No one is perfect and neither are mentors. As role models, however, mentors should uphold certain qualities. Because of the impact we can have on other people’s lives, it is wise to uphold a few practical and godly conditions for mentoring.
1 Timothy 3: 2-4, 7 Now the overseer is to be above reproach, faithful to his wife, temperate, self-controlled, respectable, hospitable, able to teach, not given to drunkenness, not violent but gentle, not quarrelsome, not a lover of money. He must manage his own family well and see that his children obey him, and he must do so in a manner worthy of full respect. He must also have a good reputation with outsiders, so that he will not fall into disgrace and into the devil’s trap.
1. Opposite sex
Even with the purest of intentions, we should still avoid someone of the opposite sex for mentoring. Mentoring relationships require transparency and some vulnerability. This can make things awkward and at times, lead to unintended consequences.
2. Proud / seeks self-glory / self-focused
The ironic thing about pride is that people who are proud don’t realise they are proud. You can, however, spot some common traits of prideful people:
- seeks glory for themselves,
- tends to be authoritative and bossy,
- self-righteously points out the mistakes of other people,
- strives to appear perfect,
- tends to teach and tell, rather than guide, counsel and love,
- makes decisions based on how he or she will be perceived,
- dislikes being n a secondary position to someone else,
- unwilling to share his or her weaknesses and mistakes etc.,
- unwilling to heed Godly advice and counsel,
- tends to think they are right all the time etc.
An example of such people in the Bible is the Pharisees. They knew God’s laws very well but failed to recognise our Saviour because of their own pride. Avoid asking such people to be your mentor. Your mentoring relationship is likely to become more about them than about you or spiritual truths.
Proverbs 26:12 Do you see a person wise in their own eyes? There is more hope for a fool than for them.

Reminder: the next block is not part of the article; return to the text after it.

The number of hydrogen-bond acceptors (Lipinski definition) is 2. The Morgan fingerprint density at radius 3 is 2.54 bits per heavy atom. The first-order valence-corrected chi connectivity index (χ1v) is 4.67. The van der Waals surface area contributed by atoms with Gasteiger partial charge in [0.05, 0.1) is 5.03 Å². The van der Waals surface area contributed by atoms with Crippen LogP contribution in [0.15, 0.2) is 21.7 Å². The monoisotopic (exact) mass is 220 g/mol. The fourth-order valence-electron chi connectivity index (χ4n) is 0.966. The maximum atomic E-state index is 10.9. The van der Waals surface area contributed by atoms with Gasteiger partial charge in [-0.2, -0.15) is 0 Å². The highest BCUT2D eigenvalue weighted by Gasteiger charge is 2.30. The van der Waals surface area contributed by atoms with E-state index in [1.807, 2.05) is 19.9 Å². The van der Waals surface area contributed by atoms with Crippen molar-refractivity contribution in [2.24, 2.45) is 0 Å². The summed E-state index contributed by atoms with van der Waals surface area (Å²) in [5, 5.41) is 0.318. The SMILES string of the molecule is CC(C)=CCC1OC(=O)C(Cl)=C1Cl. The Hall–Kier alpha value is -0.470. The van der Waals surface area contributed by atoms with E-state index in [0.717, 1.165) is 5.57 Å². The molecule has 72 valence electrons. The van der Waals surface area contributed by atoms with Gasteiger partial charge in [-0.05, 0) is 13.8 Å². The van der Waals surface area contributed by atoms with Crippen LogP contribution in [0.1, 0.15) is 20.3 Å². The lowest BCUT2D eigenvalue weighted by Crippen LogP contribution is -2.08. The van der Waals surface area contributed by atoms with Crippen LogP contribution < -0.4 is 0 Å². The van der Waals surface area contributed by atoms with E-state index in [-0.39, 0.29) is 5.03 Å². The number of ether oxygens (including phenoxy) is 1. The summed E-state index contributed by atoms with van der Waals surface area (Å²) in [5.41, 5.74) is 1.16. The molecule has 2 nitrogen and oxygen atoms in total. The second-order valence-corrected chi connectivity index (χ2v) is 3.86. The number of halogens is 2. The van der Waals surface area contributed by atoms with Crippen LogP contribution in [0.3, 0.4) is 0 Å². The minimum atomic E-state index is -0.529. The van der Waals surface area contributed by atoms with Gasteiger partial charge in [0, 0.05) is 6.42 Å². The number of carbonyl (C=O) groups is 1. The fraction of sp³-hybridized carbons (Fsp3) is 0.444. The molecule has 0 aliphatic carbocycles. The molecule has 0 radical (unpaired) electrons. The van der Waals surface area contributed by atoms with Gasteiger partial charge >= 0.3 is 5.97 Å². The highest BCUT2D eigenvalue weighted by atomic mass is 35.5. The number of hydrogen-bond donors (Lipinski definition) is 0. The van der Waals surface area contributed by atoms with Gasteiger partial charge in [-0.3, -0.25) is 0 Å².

3. Not grounded in God’s Word
God’s Word can be misquoted and misrepresented, so we should ideally seek a mentor who has a full breadth of understanding of biblical truths, both from the Old Testament and the New Testament. Someone who does not yet have a sound understanding of the Bible and who makes little effort to learn or seek the truth should not become a spiritual mentor.
Timothy 3:16-17 All Scripture is God-breathed and is useful for teaching, rebuking, correcting and training in righteousness, so that the servant of God may be thoroughly equipped for every good work.
Deuteronomy 4:2 Do not add to what I command you and do not subtract from it, but keep the commands of the Lord your God that I give you.
4. Does not actively seek to apply God’s Word in all areas of life
There can be many influences in this world that may lead us to take God’s word for granted. For example, some Christians in Asia don’t see practising divination i.e. fortune tellers, horoscopes and ancestral worship, as a problem because it is part of “Asian culture” or family tradition, even though the Bible warns us sternly against this.
Deuteronomy 18:10-11 ESV There shall not be found among you anyone who burns his son or his daughter as an offering, anyone who practices divination or tells fortunes or interprets omens, or a sorcerer or a charmer or a medium or a necromancer or one who inquires of the dead,